Just when you thought the heat was too sweltering for a festival in Louisiana, Baton Rouge Pride Fest takes things indoors Saturday.
An annual event since 2007, with the exception of 2020 and 2021 due to COVID, the festivities take place at the Raising Cane’s River Center, 275 S. River Road, from noon to 7 p.m.
June, Pride Month, promotes the equality and acceptance of the LGBTQ+ community, with celebrations around the globe.
The fest’s trio of co-chairmen — Chris Bradford, Bobbi Wisekal Crouch and Carlos Perez, said they missed the event they consider to be super-fulfilling, and that it helps provide the community with a safe place for people to express who they are with those who love them.
Presenting Pride Fest inside the facility’s convention center and galleria areas is a two-fold plus: It eliminates the outdoor heat factor, but it also offers another layer of personal comfort for those participating because random people won’t see them if they aren’t out.
Additionally, the venue protects attendees from potential issues like the recent PRIDE event in Idaho, where 31 members of the white supremacist group Patriot Front were arrested in Coeur d’Alene when police stopped the U-Haul in which they were riding. Extensive riot gear was found inside the truck.
In the past, the Baton Rouge event has seen its share of radical Christian protesters outside the venue and say they realize that such opposition is inevitable.
Hecklers aside, the day will unfold around this year’s theme, “Living Out Proud.”
Bradford came up with the theme idea and explained it as a way to pay homage to those who helped pave the way for the rights of today. Bradford, a history buff, wanted to add the educational twist since many of the younger generations of LGBTQ+ people don’t know the struggles and fights, according to organizers.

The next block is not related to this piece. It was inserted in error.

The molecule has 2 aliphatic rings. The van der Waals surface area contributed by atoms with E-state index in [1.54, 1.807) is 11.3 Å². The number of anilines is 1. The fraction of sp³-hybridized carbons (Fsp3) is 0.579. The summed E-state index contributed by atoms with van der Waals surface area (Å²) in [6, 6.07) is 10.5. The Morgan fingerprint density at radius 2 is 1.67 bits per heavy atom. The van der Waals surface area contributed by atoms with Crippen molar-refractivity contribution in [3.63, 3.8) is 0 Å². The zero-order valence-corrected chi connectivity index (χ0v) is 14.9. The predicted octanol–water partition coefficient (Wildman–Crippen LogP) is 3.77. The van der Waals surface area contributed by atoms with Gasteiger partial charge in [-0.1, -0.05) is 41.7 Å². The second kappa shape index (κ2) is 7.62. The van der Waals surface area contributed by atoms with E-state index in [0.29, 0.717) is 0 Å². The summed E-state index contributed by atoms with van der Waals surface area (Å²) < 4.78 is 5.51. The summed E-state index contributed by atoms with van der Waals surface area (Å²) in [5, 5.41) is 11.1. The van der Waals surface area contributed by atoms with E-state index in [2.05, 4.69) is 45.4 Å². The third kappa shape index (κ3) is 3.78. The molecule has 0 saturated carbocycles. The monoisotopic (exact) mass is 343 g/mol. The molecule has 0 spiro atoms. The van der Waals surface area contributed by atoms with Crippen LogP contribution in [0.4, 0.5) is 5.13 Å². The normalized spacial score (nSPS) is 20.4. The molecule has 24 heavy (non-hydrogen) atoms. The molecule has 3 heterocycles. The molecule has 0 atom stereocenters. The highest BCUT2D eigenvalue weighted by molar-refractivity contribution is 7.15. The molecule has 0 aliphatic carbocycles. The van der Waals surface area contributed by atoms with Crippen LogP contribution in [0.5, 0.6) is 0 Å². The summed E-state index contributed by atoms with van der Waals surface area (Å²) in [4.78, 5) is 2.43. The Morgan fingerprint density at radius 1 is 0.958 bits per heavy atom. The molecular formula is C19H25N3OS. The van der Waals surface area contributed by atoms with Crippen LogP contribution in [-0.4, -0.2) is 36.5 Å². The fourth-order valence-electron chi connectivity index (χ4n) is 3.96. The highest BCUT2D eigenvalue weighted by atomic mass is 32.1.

The fest focuses heavily on family-friendly fun, according to the chairmen — including a Drag Queen Story Time, a Queer Makers Market in partnership with LEUR Magazine (a Southern LGBTQ+-influenced arts and culture publication) and a Resource Fair so that those who attend can visit with and learn about the LGBTQ+-owned and diverse businesses and organizations that support Baton Rouge Pride and the local LGBTQ+ community.
Among bigger-name performers will be Ada Vox, a Texas-born drag performer, top 10 “American Idol” finalist in 2018 and star of TV’s “Queen of the Universe”; and Thea Austin, a Pennsylvania singer-songwriter and composer known for her work in HIV/AIDS prevention education. Grand marshals will be restaurateur James Uridales and entertainer and ballroom figure Sy’ria Sinclaire. Also, the popular Drag Queen Storytime will be headquartered in the galleria area.
The event’s more serious focus is its community’s health. Testing for HIV will be offered again this year, but additional emphasis will be placed on promoting the HIV preventive medication PrEP, and ensuring anyone testing positive gets directly to care within 72 hours.
“We couldn’t do this without someone like our presenting sponsor AIDS Healthcare Foundation (AHF),” they said.
This year’s attendance is expected to match or exceed the 15,000 people who participated in 2019. In contrast, the city’s first Pride Fest 16 years ago drew a modest few hundred.
As recognition of Pride Month and related observances continues to increase beyond the LGBTQ+ community, Bradford recognizes the pros and cons of mainstream popularity.
“In some ways, I feel it helps, whereas in others, not so much. It’s great when local businesses show their support so that we as a community knows, ‘Hey! I can go there and be myself, and they will welcome me,'” he said. “But sometimes it’s sorta commercial and a gimmick in ways. But when you see the sponsors and resource fair vendors at Pride, you know they are making/selling these items to help the community.”
As for the the event’s takeaway, particularly for new attendees, the chairmen said they hope for a sense of community, love and belonging.
For a complete Pride Fest schedule, visit https://www.batonrougepride.org/.